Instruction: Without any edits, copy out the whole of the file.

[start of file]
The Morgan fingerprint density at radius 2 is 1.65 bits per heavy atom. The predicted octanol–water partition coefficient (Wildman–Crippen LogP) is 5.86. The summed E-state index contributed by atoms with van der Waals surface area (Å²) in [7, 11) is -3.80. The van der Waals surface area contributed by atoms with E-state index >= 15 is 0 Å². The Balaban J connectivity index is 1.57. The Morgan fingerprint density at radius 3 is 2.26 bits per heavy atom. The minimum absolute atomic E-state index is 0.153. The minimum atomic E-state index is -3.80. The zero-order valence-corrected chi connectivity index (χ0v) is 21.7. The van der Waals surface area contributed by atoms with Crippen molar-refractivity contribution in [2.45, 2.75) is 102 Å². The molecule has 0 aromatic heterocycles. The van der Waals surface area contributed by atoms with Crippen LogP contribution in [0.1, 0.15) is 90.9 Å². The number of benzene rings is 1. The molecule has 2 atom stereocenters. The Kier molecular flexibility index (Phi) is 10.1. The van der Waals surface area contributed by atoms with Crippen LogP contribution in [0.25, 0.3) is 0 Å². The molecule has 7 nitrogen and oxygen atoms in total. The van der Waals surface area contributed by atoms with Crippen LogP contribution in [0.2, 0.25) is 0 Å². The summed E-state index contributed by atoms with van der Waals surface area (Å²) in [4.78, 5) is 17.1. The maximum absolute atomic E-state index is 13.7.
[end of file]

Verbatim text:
The Morgan fingerprint density at radius 2 is 1.65 bits per heavy atom. The predicted octanol–water partition coefficient (Wildman–Crippen LogP) is 5.86. The summed E-state index contributed by atoms with van der Waals surface area (Å²) in [7, 11) is -3.80. The van der Waals surface area contributed by atoms with E-state index >= 15 is 0 Å². The Balaban J connectivity index is 1.57. The Morgan fingerprint density at radius 3 is 2.26 bits per heavy atom. The minimum absolute atomic E-state index is 0.153. The minimum atomic E-state index is -3.80. The zero-order valence-corrected chi connectivity index (χ0v) is 21.7. The van der Waals surface area contributed by atoms with Crippen molar-refractivity contribution in [2.45, 2.75) is 102 Å². The molecule has 0 aromatic heterocycles. The van der Waals surface area contributed by atoms with Crippen LogP contribution in [0.1, 0.15) is 90.9 Å². The number of benzene rings is 1. The molecule has 2 atom stereocenters. The Kier molecular flexibility index (Phi) is 10.1. The van der Waals surface area contributed by atoms with Crippen LogP contribution in [0.25, 0.3) is 0 Å². The molecule has 7 nitrogen and oxygen atoms in total. The van der Waals surface area contributed by atoms with Crippen LogP contribution in [0.2, 0.25) is 0 Å². The summed E-state index contributed by atoms with van der Waals surface area (Å²) in [4.78, 5) is 17.1. The maximum absolute atomic E-state index is 13.7.